A Samburu man in a “singing well” in Kenya. (© Conservation International/photo by Melina Formisano)

Q: Academy Award-winner Lupita Nyong‘o provides the film’s English language voiceover. How was it working with Lupita?

A: Lupita graciously agreed to record the English language version and squeezed in the project during the busy press tour for her film, “Black Panther.” She was intensely focused during our time together and was particularly moved by the importance of telling this story from a young woman’s perspective, and telling it well. She wanted to deliver the very best performance for the voiceover. I think the result speaks for itself.

Q: What do you hope for viewers seeing this film?

A: We need to help the general public understand why it’s so important for communities to be a part of conservation. Our CEO, Dr. M. Sanjayan, put it this way at the onset of the project —  “While there are other VR films that speak to the plight of Africa’s wildlife and the poaching wars, we want ours to remind people of what still exists, and what could be lost if we are not mindful stewards. We also want to celebrate the work of indigenous communities and local people who, in their self-interest, are working together to care for Earth’s Eden.”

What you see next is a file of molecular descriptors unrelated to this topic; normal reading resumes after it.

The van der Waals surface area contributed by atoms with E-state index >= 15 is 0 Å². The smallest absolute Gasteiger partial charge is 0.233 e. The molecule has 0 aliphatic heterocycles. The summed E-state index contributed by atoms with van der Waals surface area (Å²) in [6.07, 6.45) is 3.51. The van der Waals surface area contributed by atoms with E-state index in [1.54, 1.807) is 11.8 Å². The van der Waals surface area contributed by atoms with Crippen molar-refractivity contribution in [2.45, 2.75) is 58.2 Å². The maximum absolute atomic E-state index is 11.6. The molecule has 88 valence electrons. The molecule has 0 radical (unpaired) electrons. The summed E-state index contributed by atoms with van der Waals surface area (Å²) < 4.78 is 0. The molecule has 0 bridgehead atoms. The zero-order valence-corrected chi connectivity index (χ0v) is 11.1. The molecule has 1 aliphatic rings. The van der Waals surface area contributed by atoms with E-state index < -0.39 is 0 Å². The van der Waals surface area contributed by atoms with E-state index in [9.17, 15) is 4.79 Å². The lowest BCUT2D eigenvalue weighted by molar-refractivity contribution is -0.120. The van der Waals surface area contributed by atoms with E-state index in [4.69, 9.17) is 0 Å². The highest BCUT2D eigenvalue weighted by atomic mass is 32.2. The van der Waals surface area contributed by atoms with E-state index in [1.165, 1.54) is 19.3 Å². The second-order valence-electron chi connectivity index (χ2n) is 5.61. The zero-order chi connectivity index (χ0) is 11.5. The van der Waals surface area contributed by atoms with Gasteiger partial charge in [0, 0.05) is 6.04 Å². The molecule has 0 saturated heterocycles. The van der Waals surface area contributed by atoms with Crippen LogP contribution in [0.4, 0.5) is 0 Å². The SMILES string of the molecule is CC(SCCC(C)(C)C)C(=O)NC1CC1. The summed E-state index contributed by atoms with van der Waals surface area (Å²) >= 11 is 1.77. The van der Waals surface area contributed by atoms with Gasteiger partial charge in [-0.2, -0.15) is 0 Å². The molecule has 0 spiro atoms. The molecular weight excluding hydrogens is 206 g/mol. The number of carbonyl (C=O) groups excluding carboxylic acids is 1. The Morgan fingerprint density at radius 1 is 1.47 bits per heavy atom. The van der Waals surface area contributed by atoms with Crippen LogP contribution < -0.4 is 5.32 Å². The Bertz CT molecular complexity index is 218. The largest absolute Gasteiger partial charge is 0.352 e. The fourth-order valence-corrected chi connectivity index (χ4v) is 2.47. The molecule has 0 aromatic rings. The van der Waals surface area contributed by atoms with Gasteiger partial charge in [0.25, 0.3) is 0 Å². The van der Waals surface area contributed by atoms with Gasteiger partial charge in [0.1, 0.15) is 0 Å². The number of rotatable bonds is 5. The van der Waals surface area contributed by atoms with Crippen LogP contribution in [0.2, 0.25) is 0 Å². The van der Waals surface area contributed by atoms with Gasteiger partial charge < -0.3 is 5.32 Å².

I’m especially excited that we created “My Africa” in the Samburu language, so that the people who are in it can see exactly how others will experience their story in VR. This is their story. We’re just the storytellers.

“My Africa” was produced with the support of The Tiffany & Co. Foundation and in conjunction with Passion Pictures and Vision3 (and on location assistance from Deep VR and Ami Vitale). Additional support for distribution was provided by glassybaby.

Experience “My Africa” at conservation.org/myafrica and on the Within app in English and in six other languages including Swahili, Samburu, French, Spanish, Portuguese and Mandarin on April 30. 

Jamey Anderson is a senior writer at Conservation International. Melina Formisano is Conservation International’s vice president for marketing.